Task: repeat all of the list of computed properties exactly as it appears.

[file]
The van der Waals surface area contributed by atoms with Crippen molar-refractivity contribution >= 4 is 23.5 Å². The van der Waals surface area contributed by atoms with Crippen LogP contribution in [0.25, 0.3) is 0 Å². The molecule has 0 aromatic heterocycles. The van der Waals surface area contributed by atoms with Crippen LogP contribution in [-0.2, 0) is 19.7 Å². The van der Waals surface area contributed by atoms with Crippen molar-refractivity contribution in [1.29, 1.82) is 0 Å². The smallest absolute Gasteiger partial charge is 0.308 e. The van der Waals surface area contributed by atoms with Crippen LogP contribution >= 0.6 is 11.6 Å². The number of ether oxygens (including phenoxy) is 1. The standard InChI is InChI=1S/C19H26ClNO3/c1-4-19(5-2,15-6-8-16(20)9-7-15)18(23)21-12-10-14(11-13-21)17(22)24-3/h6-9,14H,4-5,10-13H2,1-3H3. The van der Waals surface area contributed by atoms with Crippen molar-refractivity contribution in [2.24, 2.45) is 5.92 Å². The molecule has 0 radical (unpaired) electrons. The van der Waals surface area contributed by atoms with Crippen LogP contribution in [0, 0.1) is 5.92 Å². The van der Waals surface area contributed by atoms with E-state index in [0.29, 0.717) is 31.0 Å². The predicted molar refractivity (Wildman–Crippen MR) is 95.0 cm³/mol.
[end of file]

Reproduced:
The van der Waals surface area contributed by atoms with Crippen molar-refractivity contribution >= 4 is 23.5 Å². The van der Waals surface area contributed by atoms with Crippen LogP contribution in [0.25, 0.3) is 0 Å². The molecule has 0 aromatic heterocycles. The van der Waals surface area contributed by atoms with Crippen LogP contribution in [-0.2, 0) is 19.7 Å². The van der Waals surface area contributed by atoms with Crippen molar-refractivity contribution in [1.29, 1.82) is 0 Å². The smallest absolute Gasteiger partial charge is 0.308 e. The van der Waals surface area contributed by atoms with Crippen LogP contribution >= 0.6 is 11.6 Å². The number of ether oxygens (including phenoxy) is 1. The standard InChI is InChI=1S/C19H26ClNO3/c1-4-19(5-2,15-6-8-16(20)9-7-15)18(23)21-12-10-14(11-13-21)17(22)24-3/h6-9,14H,4-5,10-13H2,1-3H3. The van der Waals surface area contributed by atoms with Crippen molar-refractivity contribution in [2.24, 2.45) is 5.92 Å². The molecule has 0 radical (unpaired) electrons. The van der Waals surface area contributed by atoms with Crippen LogP contribution in [0, 0.1) is 5.92 Å². The van der Waals surface area contributed by atoms with E-state index in [0.29, 0.717) is 31.0 Å². The predicted molar refractivity (Wildman–Crippen MR) is 95.0 cm³/mol.